Thomas E. Kottke, MD
In this issue, Kadunce and colleagues (1) report that smoking is associated with wrinkles. Importantly, the association is independent of age, exposure to the sun, and level of pigmentation. Many readers will undoubtedly respond, "So what? Nobody ever died of crow's feet. Why doesn't the Annals focus on the really impressive effects of smoking—the death and the disability?"
Doctors are impressed by the death and disability caused by smoking because they see it first hand. Some patients will also respond to the message that smoking kills and maims. However, many patients will find the threat of death so remote that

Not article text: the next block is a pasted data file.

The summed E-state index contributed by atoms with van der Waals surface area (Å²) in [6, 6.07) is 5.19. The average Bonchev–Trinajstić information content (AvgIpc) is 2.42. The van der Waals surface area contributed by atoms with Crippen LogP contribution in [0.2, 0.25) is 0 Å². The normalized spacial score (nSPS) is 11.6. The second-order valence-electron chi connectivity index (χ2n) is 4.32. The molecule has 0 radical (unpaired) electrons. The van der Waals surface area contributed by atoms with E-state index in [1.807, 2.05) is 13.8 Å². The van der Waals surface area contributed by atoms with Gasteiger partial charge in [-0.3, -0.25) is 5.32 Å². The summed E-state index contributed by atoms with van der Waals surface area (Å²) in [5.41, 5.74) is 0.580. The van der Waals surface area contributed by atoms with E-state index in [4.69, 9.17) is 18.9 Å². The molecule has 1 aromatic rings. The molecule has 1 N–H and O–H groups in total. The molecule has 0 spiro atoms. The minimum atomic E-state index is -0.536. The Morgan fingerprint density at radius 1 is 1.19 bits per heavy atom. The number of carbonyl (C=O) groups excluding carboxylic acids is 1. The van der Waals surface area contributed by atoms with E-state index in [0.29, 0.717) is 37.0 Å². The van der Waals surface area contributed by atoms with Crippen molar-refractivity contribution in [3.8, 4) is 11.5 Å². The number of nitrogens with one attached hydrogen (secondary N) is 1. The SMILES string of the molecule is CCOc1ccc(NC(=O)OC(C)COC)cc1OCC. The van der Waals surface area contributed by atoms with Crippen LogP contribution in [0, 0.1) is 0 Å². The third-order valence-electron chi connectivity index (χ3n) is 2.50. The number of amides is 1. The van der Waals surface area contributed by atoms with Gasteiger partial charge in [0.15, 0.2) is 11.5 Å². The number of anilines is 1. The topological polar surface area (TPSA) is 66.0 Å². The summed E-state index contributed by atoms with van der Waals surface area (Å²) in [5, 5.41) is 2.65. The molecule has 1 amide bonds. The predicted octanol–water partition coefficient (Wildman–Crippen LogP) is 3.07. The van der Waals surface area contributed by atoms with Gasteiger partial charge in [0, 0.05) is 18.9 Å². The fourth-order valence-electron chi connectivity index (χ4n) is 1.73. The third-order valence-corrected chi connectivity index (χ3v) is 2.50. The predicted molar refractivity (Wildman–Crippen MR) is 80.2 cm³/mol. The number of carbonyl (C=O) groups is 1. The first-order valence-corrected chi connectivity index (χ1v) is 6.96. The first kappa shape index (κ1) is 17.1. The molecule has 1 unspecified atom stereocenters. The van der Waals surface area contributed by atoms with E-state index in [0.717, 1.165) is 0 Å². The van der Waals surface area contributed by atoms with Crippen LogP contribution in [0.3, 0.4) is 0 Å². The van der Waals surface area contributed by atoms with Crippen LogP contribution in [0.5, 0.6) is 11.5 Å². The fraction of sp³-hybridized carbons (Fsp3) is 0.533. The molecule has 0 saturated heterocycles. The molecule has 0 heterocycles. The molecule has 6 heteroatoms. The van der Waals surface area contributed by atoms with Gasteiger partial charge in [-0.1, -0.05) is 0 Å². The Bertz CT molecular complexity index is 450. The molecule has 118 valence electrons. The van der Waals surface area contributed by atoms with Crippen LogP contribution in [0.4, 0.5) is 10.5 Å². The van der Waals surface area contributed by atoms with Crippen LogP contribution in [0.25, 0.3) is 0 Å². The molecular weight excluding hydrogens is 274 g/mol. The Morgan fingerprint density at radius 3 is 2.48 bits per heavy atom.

Thomas E. Kottke. Smoking and Wrinkles: Does It Matter?. Ann Intern Med. 1991;114:908–909. doi: 10.7326/0003-4819-114-10-908
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Published: Ann Intern Med. 1991;114(10):908-909.
Cardiology, Coronary Risk Factors, Smoking, Tobacco, Alcohol, and Other Substance Abuse.
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Print ISSN: 0003-4819 | Online ISSN: 1539-3704
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